Happy New Year to all our readers. 2011 is gearing up to be a good year for TitanWall, with some really great projects getting started and some others wrapping up. Be sure to sign up for our RSS feed to get the latest updates and news from us as we showcase these projects.
Today, I’m going to continue the series on thermal performance of buildings with a discussion of thermal mass.
Thermal mass describes when the mass of a building or material aids in protecting the indoor environment from temperature fluctuations. For example, as the outdoor temperature changes throughout the day, a building designed with a large thermal mass inside the building envelope helps to mellow the daily temperature fluctuations felt inside the building. This is because the thermal mass absorbs the heat when the surrounding air is hotter than the mass, and releases it when the air around it is cooler. This is a very different material characteristic than thermal resistance but as I mentioned in a previous post, it works in combination with insulation to create a more comfortable and energy efficient building design.
Thermal mass is often called thermal capacitance in scientific circles and it is defined as the ability of a body to store heat (lots of good information on wikipedia). It is usually shown as the symbol Cth. It is measured in Joules per Degree Celsius (J/°C).
In Thermodynamics, thermal capacitance is governed by a simple equation:
Q = Cth ∆T
Where Q is the heat energy transferred to the body, Cth is the thermal capacitance, and ∆T is the change in temperature the body undergoes.
Essentially, if 500 J of heat energy was applied to a material with a thermal mass of 40 J/°C it’s temperature would rise by 12.5 °C.
Similarly, if a material with the same thermal mass cooled by 12.5 °C, it would release 500 J of heat energy to its surroundings.
What this all means
Ok, enough geeking out already. The bottom line is that, if done properly, adding thermal mass to a building can significantly increase comfort and thermal performance, resulting in lower operating costs with minimal capital investment. Saving money and being green is a win-win option!
Using Thermal Mass Effectively
To be effective, thermal mass must be combined with a controllable energy source when integrated into a building design. There are two major ways of accomplishing this, either through good passive solar design, or using active energy systems to transfer heat to and from the material with a high thermal mass. Thermal mass works best when optimized for both passive and active applications.
The best materials for thermal mass have a high specific heat capacity, a measure of the change in temperature of a specific mass of material as heat energy is absorbed or released. The other characteristic of good thermal mass materials is a high density.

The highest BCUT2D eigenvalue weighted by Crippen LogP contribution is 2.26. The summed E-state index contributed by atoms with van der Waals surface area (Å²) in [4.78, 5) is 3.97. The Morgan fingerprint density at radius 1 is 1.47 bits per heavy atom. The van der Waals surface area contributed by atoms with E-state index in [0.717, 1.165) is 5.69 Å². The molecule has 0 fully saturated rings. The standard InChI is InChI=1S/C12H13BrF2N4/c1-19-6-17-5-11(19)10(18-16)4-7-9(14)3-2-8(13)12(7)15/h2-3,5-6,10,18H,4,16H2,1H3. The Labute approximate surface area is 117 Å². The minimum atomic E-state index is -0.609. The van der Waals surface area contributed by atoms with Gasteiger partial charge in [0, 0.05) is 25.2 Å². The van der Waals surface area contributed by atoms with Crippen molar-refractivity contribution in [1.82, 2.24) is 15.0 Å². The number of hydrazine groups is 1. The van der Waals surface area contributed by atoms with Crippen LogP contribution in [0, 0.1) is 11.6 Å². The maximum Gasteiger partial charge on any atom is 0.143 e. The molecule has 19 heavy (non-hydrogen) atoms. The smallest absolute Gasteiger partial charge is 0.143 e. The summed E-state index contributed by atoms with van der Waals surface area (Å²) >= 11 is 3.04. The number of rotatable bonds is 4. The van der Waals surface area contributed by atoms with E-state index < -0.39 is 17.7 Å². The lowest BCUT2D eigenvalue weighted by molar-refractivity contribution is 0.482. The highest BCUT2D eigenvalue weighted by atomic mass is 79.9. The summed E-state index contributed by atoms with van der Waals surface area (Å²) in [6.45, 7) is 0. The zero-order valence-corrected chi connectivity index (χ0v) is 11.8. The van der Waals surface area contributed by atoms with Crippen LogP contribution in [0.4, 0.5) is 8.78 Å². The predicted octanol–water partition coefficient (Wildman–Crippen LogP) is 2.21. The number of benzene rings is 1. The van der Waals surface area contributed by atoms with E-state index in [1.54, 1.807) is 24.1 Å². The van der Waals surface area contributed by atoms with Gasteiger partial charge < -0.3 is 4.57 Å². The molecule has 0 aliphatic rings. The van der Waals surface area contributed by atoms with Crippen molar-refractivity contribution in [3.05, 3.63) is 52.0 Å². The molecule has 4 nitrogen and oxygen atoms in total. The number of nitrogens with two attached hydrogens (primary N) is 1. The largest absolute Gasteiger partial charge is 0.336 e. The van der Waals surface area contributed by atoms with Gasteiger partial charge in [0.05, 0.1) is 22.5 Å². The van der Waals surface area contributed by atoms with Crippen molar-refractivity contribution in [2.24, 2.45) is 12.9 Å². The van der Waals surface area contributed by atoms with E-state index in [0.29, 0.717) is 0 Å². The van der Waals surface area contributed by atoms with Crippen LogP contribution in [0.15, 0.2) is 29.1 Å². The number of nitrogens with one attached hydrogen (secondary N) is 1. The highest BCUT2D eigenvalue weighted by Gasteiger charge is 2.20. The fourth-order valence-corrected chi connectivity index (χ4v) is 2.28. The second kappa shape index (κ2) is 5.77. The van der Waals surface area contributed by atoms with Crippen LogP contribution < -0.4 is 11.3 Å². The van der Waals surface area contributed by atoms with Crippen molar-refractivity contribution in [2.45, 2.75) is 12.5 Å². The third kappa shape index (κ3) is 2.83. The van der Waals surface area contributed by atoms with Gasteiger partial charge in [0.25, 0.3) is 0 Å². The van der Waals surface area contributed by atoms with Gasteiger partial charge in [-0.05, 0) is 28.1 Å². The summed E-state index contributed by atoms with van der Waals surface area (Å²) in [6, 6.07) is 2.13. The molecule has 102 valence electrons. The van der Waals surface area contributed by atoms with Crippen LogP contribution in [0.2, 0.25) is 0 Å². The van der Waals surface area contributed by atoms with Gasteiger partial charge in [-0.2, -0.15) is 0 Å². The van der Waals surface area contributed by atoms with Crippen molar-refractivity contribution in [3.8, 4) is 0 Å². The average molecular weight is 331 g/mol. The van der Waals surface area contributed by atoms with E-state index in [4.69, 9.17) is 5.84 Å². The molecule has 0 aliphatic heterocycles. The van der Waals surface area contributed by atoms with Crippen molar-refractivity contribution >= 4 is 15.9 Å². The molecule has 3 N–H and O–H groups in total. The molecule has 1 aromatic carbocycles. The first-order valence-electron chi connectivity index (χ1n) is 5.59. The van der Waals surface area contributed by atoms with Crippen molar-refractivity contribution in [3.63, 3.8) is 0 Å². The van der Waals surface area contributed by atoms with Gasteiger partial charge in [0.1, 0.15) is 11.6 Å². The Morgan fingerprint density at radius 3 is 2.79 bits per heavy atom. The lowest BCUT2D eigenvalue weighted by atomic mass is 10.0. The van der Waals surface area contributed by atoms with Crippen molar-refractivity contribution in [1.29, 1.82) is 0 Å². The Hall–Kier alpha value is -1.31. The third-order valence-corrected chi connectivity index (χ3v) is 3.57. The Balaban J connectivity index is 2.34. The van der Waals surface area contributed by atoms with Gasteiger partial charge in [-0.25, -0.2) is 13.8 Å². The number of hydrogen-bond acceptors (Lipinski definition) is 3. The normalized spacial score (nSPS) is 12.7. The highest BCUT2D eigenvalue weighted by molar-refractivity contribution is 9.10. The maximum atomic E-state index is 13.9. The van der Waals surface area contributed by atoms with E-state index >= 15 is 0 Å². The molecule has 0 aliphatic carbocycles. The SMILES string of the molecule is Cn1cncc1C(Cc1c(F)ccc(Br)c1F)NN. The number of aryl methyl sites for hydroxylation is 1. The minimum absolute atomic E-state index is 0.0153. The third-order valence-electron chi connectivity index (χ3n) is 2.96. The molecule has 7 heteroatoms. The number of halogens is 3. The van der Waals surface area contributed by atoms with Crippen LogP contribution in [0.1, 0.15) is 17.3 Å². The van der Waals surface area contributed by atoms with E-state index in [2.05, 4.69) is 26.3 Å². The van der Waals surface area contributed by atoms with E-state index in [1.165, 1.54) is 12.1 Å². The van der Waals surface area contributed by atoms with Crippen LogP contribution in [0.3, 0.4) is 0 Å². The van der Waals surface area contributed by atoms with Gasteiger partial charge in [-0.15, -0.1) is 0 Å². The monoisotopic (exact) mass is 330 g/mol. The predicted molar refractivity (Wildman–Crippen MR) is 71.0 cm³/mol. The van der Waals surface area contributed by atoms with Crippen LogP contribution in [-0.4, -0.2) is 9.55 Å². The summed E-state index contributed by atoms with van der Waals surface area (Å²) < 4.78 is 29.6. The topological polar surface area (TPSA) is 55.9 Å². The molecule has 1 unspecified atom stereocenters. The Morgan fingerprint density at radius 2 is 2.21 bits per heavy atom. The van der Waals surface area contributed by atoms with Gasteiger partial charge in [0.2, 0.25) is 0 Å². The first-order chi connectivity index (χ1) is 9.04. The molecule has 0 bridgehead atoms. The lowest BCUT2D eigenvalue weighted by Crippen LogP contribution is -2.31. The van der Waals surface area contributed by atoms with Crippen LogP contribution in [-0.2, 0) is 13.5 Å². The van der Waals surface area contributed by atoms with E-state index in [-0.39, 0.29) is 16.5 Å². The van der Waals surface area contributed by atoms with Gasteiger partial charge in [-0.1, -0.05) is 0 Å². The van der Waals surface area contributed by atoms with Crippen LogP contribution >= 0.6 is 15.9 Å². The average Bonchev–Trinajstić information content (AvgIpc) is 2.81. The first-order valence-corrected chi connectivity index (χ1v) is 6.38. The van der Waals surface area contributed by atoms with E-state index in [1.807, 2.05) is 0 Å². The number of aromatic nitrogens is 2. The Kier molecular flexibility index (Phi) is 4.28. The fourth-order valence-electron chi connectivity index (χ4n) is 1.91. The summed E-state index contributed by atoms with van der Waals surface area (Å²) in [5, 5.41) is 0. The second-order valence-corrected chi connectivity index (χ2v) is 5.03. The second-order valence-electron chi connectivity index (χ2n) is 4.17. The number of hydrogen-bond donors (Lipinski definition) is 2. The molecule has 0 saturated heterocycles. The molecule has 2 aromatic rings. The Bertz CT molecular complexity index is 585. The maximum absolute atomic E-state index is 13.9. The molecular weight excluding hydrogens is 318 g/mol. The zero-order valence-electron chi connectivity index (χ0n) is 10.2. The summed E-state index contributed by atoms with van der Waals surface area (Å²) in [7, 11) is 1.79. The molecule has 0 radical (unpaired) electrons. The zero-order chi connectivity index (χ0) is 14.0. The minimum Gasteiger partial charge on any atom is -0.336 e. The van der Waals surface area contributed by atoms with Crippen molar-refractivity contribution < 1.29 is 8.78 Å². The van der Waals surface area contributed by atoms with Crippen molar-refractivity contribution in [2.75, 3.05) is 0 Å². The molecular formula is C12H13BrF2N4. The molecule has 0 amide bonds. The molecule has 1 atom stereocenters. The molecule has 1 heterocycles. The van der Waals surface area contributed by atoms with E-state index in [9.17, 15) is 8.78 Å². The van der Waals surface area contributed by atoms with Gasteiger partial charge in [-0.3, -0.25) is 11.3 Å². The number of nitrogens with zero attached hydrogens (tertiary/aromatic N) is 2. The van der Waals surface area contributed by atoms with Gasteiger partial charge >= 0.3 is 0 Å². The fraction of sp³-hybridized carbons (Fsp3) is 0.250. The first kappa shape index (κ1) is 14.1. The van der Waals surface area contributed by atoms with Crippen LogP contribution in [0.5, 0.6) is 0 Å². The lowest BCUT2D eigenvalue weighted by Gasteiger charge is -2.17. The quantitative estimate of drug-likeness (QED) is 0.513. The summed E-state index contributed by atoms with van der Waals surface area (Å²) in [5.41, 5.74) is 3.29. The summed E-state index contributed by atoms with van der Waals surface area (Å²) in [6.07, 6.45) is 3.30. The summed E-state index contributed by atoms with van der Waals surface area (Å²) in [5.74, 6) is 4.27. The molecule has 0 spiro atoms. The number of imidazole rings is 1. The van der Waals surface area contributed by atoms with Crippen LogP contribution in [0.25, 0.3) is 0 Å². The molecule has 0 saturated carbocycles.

Every material has a thermal mass, although some have more than others. Here is a table from a Canadian blogger showing the thermal mass of various materials. He didn’t cite references, so the data may be inaccurate, but it seems inline with other charts I’ve stumbled upon. Feel free to correct the numbers if you feel they are misleading. I’ve added TitanBoard’s specs to the list for comparison.
|Heat per volume
As can be seen, TitanBoard’s thermal mass characteristics compare favourably to other materials, with its capacity on a per volume basis just shy of concrete. This means that TitanBoard, our proprietary sheeting for our panels, can contribute to the thermal mass of buildings designed with TitanWall panels. The thing to keep in mind though, is TitanBoard is only 12.5 mm thick, so in terms of volume compared with, say concrete slab floors, it is only a secondary contributor, nonetheless, we have anecdotal evidence of significant thermal mass contributions from TitanWall panels and are developing some controlled testing to better understand this important effect.
|Thermal mass strategy for cold climates.
(courtesy Australian Government)
The strategies used to design buildings with thermal mass vary depending on climate conditions at the building site. In our part of Canada, we spend a large part of the year heating our buildings, so thermal mass is best placed where heat energy from the sun can be absorbed readily during daytime hours and be radiated back into rooms at night.
|Thermal mass strategy for hot climates with large
diurnal temperature variation.
(courtesy Australian Government)
In hotter climes with large daily temperature variations, a different strategy can be employed where the thermal mass is acting primarily to buffer cooling energy inputs, acting as a sink for excess heat during the day and taking advantage of the cooler nights to release that excess heat again with good ventilation.
On a final note, some building materials have hit the scene recently that take advantage of the significantly larger heat capacity of materials as they change from one phase of matter to another, ie. from liquid to solid or vice versa. These materials are known as phase change materials and can achieve similar results to traditional thermally massive materials, with much less mass. I don’t have much experience with them, but perhaps you do. I look forward to your comments and hope to learn something new.